Wine-makers smell revival after a two-year shakeout

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SummaryThe country’s Rs 1,229-crore wine industry has been through a churn over the past couple of years as a glut drove several small wineries out of business.

The country’s Rs 1,229-crore wine industry has been through a churn over the past couple of years as a glut drove several small wineries out of business. But as the market stabilises, wine-makers are again hopeful of a return to the high growth rates they had witnessed a decade ago, encouraged by increasing retail sales and demand from new locations, including fast-growing cities such as Gurgaon, Thane, Chandigarh and Pune.

With annual volumes of about 1.6 million litres in 2011, wine in India is still a nascent industry. But it competes for shelf-space with the 2.2 billion litre market for spirits such as whisky because they are taxed on par, which makes selling wine a difficult proposition.

Market leader Sula, which expects to close the year with sales of 550,000 cases (each case is 9 litres) compared to 400,000 cases last year, said newer locations are coming up fast while traditional markets of Mumbai, Delhi and Bangalore are slowing down marginally. “The satellite cities of Gurgaon and Thane have witnessed very hectic growth over the last 5-6 years. Another city that's shown excellent growth is Kolkata while Kerala is growing massively,” said Rajeev Samant, founder and CEO of the Nashik-based Sula Vineyards.

The winemaker claims a marketshare of 60% in the still wine market, which excludes sales of fortified wine. “Sula’s been on different growth path to the industry. We have been gaining marketshare and we have been growing with a CAGR of 30%,” said Samant.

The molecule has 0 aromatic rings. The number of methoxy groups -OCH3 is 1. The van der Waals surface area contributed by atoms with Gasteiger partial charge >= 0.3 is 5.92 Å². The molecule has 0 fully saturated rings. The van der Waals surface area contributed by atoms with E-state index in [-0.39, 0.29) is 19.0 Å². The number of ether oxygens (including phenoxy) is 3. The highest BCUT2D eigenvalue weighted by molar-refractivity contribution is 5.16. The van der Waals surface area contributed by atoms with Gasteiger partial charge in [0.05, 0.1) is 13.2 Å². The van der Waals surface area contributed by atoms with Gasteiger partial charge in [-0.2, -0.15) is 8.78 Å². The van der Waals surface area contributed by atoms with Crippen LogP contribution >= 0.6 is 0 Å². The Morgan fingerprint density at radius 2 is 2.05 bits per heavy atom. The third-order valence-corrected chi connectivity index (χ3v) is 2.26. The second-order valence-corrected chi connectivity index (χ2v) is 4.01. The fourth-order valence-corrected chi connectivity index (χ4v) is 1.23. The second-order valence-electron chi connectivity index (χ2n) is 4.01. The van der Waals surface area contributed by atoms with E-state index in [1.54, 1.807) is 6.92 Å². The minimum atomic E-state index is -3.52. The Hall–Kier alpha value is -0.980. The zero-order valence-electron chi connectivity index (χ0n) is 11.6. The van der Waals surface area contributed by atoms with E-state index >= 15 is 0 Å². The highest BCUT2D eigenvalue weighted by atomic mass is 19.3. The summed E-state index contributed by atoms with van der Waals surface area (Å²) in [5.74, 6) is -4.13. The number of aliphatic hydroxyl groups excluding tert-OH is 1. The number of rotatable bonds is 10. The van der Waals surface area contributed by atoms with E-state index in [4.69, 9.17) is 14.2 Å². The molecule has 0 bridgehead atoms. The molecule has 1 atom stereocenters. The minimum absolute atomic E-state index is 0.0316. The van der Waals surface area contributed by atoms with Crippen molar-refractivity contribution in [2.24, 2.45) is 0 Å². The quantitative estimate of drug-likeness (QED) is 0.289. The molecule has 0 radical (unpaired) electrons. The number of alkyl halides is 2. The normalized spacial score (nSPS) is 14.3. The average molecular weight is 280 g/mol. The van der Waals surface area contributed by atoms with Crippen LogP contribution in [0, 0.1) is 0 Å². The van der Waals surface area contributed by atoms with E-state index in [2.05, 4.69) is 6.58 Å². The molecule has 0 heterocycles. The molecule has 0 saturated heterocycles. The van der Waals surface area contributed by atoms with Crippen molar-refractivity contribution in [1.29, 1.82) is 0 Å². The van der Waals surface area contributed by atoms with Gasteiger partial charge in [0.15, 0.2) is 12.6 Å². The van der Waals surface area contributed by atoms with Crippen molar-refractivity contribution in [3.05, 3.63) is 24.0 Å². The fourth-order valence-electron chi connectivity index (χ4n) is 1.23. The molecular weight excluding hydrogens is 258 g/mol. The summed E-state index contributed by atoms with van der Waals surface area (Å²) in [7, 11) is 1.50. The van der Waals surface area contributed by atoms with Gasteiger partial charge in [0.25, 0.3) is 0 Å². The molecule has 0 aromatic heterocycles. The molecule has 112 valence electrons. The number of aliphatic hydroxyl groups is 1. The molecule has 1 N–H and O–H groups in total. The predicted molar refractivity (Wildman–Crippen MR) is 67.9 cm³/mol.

“In the last six months again there has been some slowdown in the industry, one of the reasons is that hotel occupancies have been hit quite badly and the whole business traveller traffic is down very significantly which does impact us.”

Still, he said the retail channel now accounts for half of Sula's sales, indicating that more people are now consuming wine at home.

Grover Vineyards, the second-largest player in the still wines category, too expects to ramp up sales to about 100,000 cases this year following its merger with Zampa Wines.

“We are planning for 30% year-on-year growth for the next 4-5 years. We have to make sure that it's done, though its a challenge,” said Kapil Grover, director of the Bangalore-based winemaker. While Grover reckons the average growth in the still wines industry has been in single digits, he remains bullish on the prospects.

Sula, Grover and United Spirits are the three largest winemakers in India at present. Of

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